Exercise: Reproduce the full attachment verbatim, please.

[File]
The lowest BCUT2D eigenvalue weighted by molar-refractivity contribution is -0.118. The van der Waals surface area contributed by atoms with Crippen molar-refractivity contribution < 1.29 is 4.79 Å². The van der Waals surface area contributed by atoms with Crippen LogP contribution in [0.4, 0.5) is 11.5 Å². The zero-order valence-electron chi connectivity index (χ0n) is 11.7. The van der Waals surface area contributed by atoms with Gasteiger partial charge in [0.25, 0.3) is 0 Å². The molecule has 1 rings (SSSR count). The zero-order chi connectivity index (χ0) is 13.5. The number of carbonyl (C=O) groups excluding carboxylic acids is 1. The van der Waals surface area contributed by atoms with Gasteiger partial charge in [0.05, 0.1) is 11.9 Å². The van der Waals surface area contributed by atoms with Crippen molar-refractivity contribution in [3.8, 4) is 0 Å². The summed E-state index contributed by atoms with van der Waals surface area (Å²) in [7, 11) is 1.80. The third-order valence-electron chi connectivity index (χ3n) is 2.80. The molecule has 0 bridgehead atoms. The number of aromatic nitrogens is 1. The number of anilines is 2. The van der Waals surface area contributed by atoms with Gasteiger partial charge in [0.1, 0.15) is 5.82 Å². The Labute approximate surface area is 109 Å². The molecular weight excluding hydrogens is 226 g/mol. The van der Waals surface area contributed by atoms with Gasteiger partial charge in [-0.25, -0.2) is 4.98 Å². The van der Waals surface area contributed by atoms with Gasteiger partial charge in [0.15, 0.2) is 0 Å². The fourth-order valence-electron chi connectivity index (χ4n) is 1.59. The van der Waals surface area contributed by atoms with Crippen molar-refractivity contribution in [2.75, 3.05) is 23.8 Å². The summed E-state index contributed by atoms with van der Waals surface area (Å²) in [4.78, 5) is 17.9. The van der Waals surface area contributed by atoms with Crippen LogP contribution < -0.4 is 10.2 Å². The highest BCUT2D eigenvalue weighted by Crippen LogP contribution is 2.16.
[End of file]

The lowest BCUT2D eigenvalue weighted by molar-refractivity contribution is -0.118. The van der Waals surface area contributed by atoms with Crippen molar-refractivity contribution < 1.29 is 4.79 Å². The van der Waals surface area contributed by atoms with Crippen LogP contribution in [0.4, 0.5) is 11.5 Å². The zero-order valence-electron chi connectivity index (χ0n) is 11.7. The van der Waals surface area contributed by atoms with Gasteiger partial charge in [0.25, 0.3) is 0 Å². The molecule has 1 rings (SSSR count). The zero-order chi connectivity index (χ0) is 13.5. The number of carbonyl (C=O) groups excluding carboxylic acids is 1. The van der Waals surface area contributed by atoms with Gasteiger partial charge in [0.05, 0.1) is 11.9 Å². The van der Waals surface area contributed by atoms with Crippen molar-refractivity contribution in [3.8, 4) is 0 Å². The summed E-state index contributed by atoms with van der Waals surface area (Å²) in [7, 11) is 1.80. The third-order valence-electron chi connectivity index (χ3n) is 2.80. The molecule has 0 bridgehead atoms. The number of aromatic nitrogens is 1. The number of anilines is 2. The van der Waals surface area contributed by atoms with Gasteiger partial charge in [0.1, 0.15) is 5.82 Å². The Labute approximate surface area is 109 Å². The molecular weight excluding hydrogens is 226 g/mol. The van der Waals surface area contributed by atoms with Gasteiger partial charge in [-0.25, -0.2) is 4.98 Å². The van der Waals surface area contributed by atoms with Gasteiger partial charge in [0.15, 0.2) is 0 Å². The fourth-order valence-electron chi connectivity index (χ4n) is 1.59. The van der Waals surface area contributed by atoms with Crippen molar-refractivity contribution in [2.75, 3.05) is 23.8 Å². The summed E-state index contributed by atoms with van der Waals surface area (Å²) in [4.78, 5) is 17.9. The van der Waals surface area contributed by atoms with Crippen LogP contribution < -0.4 is 10.2 Å². The highest BCUT2D eigenvalue weighted by Crippen LogP contribution is 2.16.